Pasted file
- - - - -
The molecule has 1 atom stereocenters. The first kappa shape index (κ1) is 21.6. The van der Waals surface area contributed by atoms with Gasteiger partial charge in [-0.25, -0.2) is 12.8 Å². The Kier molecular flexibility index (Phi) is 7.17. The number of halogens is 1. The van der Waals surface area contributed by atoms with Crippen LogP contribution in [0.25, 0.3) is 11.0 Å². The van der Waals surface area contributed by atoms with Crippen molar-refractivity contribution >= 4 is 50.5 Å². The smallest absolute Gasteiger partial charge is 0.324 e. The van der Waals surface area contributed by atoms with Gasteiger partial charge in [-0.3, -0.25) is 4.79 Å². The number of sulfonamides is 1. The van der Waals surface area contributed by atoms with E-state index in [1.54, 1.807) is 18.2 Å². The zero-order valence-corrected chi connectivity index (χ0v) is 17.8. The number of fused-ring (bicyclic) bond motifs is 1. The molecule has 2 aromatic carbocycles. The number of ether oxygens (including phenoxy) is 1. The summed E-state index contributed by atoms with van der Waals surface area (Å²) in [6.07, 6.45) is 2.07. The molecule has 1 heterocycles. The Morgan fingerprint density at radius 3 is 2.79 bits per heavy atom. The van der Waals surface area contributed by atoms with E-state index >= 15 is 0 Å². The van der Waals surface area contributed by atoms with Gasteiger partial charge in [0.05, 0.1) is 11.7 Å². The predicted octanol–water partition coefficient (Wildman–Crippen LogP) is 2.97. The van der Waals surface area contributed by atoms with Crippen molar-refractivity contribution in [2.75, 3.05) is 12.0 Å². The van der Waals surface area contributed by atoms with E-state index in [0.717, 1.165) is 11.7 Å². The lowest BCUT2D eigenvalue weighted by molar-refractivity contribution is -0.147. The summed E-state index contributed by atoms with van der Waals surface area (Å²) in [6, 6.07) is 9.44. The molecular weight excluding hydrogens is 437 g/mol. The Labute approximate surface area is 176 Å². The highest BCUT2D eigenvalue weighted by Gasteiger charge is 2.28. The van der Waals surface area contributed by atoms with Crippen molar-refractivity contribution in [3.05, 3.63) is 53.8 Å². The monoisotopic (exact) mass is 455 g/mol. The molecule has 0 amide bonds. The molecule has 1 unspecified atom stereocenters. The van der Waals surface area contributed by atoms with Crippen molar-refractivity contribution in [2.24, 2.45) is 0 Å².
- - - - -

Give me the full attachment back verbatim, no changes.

The molecule has 1 atom stereocenters. The first kappa shape index (κ1) is 21.6. The van der Waals surface area contributed by atoms with Gasteiger partial charge in [-0.25, -0.2) is 12.8 Å². The Kier molecular flexibility index (Phi) is 7.17. The number of halogens is 1. The van der Waals surface area contributed by atoms with Crippen LogP contribution in [0.25, 0.3) is 11.0 Å². The van der Waals surface area contributed by atoms with Crippen molar-refractivity contribution >= 4 is 50.5 Å². The smallest absolute Gasteiger partial charge is 0.324 e. The van der Waals surface area contributed by atoms with Gasteiger partial charge in [-0.3, -0.25) is 4.79 Å². The number of sulfonamides is 1. The van der Waals surface area contributed by atoms with E-state index in [1.54, 1.807) is 18.2 Å². The zero-order valence-corrected chi connectivity index (χ0v) is 17.8. The number of fused-ring (bicyclic) bond motifs is 1. The molecule has 2 aromatic carbocycles. The number of ether oxygens (including phenoxy) is 1. The summed E-state index contributed by atoms with van der Waals surface area (Å²) in [6.07, 6.45) is 2.07. The molecule has 1 heterocycles. The Morgan fingerprint density at radius 3 is 2.79 bits per heavy atom. The van der Waals surface area contributed by atoms with E-state index >= 15 is 0 Å². The van der Waals surface area contributed by atoms with Gasteiger partial charge in [0.05, 0.1) is 11.7 Å². The predicted octanol–water partition coefficient (Wildman–Crippen LogP) is 2.97. The van der Waals surface area contributed by atoms with Crippen molar-refractivity contribution in [2.75, 3.05) is 12.0 Å². The van der Waals surface area contributed by atoms with E-state index in [0.717, 1.165) is 11.7 Å². The lowest BCUT2D eigenvalue weighted by molar-refractivity contribution is -0.147. The summed E-state index contributed by atoms with van der Waals surface area (Å²) in [6, 6.07) is 9.44. The molecular weight excluding hydrogens is 437 g/mol. The Labute approximate surface area is 176 Å². The highest BCUT2D eigenvalue weighted by Gasteiger charge is 2.28. The van der Waals surface area contributed by atoms with Crippen molar-refractivity contribution in [3.05, 3.63) is 53.8 Å². The monoisotopic (exact) mass is 455 g/mol. The molecule has 0 amide bonds. The molecule has 1 unspecified atom stereocenters. The van der Waals surface area contributed by atoms with Crippen molar-refractivity contribution in [2.24, 2.45) is 0 Å².